Brian Mackey

Brian Mackey covers state government and politics for WUIS and a dozen other public radio stations across Illinois. He was previously A&E editor at The State Journal-Register and Statehouse bureau chief for the Chicago Daily Law Bulletin. He can be reached at (217) 206-6412.

Subscribe to Brian Mackey's State of the State podcast on WUIS' podcast page, or by copying this URL into iTunes or any other podcast app.

M. Spencer Green/AP

A group of Chicago-area legislators are once again planning to push for tougher gun laws.

It comes the wake of last year’s increase in violence in parts of the city. State Representative Mike Zalewski says the proposal would force judges to impose longer prison sentences on people who carry guns illegally, or carefully explain their reasoning if they choose not to.The Riverside Democrat says the idea is to make court decisions more transparent. 

“Judges will be guided by the fact that the General Assembly wishes you to take your time on these cases," he said.  

Flickr user Mark Hillary / "My bed" (CC BY 2.0)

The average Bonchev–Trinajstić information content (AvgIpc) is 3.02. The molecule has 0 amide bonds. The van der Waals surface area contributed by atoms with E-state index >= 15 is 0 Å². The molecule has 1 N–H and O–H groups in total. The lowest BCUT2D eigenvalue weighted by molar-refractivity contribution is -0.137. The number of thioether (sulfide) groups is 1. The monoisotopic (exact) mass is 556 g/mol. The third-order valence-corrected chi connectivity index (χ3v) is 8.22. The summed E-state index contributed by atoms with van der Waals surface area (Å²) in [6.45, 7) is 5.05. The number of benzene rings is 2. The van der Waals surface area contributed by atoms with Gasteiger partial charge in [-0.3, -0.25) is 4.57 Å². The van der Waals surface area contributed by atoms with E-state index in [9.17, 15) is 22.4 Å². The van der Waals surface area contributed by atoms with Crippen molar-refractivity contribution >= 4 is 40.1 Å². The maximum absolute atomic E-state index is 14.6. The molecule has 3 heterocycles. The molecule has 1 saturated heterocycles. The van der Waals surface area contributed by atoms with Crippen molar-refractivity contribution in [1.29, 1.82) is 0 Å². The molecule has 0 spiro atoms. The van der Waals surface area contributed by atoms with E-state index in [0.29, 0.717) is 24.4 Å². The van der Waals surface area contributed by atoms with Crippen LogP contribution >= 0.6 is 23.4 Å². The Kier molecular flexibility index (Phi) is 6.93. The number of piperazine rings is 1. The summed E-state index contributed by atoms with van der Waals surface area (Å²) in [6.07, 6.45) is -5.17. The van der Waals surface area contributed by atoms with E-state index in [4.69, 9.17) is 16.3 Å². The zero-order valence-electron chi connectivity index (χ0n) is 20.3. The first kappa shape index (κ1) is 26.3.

The Illinois Supreme Court considered a case Thursday that asks whether not-for-profit hospitals have to pay property taxes.

The case involves Urbana-based Carle hospital and clinics — though it could affect health systems across Illinois.  

At issue is the constitutionality of a state law that exempts not-for-profit hospitals from paying property taxes.

Laurel Prussing, the mayor of Urbana, says losing that tax money cost the city 11 percent of its tax base. 

llinois state legislators opened a new two-year session of the Illinois General Assembly Wednesday. Amid the ceremonies and celebrations, the focus remains on the political stalemate that's left Illinois without a budget for more than 18 months.

Democrats remain in firm control of the General Assembly, so it's not surprising Michael Madigan was re-elected speaker of the House for a 17th time. That's despite a Republican Party campaign to pressure Democrats into dropping him.

Wikipedia

The Illinois House approved a plan meant to help victims of violent crime across the state.  

Many people who commit crime started out as victims. And in some neighborhoods, this can lead to a cycle of trauma and retribution.  The plan would  address the role of trauma in criminal behavior, targeting high-risk, underserved communities. People would be on the ground, building relationships to help victims better deal with their grief and anger. 

 

US Senator Dick Durbin says he has "deep concerns" about president-elect Donald Trump's choice for attorney general.

The Illinois Democrat met Wednesday with nominee Jeff Sessions, a Republican senator from Alabama.

Durbin says he asked Sessions about his longstanding position against special protections for immigrants who were brought to America illegally as children.

Pages